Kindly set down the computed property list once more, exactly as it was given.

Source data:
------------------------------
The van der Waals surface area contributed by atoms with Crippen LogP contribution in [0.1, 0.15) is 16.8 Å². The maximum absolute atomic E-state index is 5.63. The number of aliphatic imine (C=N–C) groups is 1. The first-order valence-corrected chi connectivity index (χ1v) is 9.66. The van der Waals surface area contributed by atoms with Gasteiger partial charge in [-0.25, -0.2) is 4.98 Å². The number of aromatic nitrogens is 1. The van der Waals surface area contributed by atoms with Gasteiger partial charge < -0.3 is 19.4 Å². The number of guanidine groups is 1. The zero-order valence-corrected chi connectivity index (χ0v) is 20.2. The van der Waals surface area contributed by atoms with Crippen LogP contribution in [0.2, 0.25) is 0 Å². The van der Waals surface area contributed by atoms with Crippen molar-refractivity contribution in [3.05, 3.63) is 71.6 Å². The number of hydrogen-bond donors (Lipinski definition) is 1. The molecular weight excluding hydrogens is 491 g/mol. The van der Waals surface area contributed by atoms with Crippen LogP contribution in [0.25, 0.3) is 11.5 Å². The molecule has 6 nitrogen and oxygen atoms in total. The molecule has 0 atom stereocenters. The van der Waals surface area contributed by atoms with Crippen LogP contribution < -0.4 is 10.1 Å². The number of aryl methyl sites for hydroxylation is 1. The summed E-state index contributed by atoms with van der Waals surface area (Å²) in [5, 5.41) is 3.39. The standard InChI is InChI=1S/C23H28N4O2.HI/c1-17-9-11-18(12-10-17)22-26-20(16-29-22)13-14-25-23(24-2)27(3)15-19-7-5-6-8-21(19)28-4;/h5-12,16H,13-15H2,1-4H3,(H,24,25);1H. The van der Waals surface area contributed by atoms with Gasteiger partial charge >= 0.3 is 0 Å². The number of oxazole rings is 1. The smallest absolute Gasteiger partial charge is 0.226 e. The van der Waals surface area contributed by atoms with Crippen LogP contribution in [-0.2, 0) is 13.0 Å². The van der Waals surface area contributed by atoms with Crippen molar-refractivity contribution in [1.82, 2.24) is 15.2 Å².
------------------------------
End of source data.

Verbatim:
The van der Waals surface area contributed by atoms with Crippen LogP contribution in [0.1, 0.15) is 16.8 Å². The maximum absolute atomic E-state index is 5.63. The number of aliphatic imine (C=N–C) groups is 1. The first-order valence-corrected chi connectivity index (χ1v) is 9.66. The van der Waals surface area contributed by atoms with Gasteiger partial charge in [-0.25, -0.2) is 4.98 Å². The number of aromatic nitrogens is 1. The van der Waals surface area contributed by atoms with Gasteiger partial charge < -0.3 is 19.4 Å². The number of guanidine groups is 1. The zero-order valence-corrected chi connectivity index (χ0v) is 20.2. The van der Waals surface area contributed by atoms with Crippen LogP contribution in [0.2, 0.25) is 0 Å². The van der Waals surface area contributed by atoms with Crippen molar-refractivity contribution in [3.05, 3.63) is 71.6 Å². The number of hydrogen-bond donors (Lipinski definition) is 1. The molecular weight excluding hydrogens is 491 g/mol. The van der Waals surface area contributed by atoms with Crippen LogP contribution in [0.25, 0.3) is 11.5 Å². The molecule has 6 nitrogen and oxygen atoms in total. The molecule has 0 atom stereocenters. The van der Waals surface area contributed by atoms with Crippen LogP contribution < -0.4 is 10.1 Å². The number of aryl methyl sites for hydroxylation is 1. The summed E-state index contributed by atoms with van der Waals surface area (Å²) in [5, 5.41) is 3.39. The standard InChI is InChI=1S/C23H28N4O2.HI/c1-17-9-11-18(12-10-17)22-26-20(16-29-22)13-14-25-23(24-2)27(3)15-19-7-5-6-8-21(19)28-4;/h5-12,16H,13-15H2,1-4H3,(H,24,25);1H. The van der Waals surface area contributed by atoms with Gasteiger partial charge >= 0.3 is 0 Å². The number of oxazole rings is 1. The smallest absolute Gasteiger partial charge is 0.226 e. The van der Waals surface area contributed by atoms with Crippen LogP contribution in [-0.2, 0) is 13.0 Å². The van der Waals surface area contributed by atoms with Crippen molar-refractivity contribution in [1.82, 2.24) is 15.2 Å².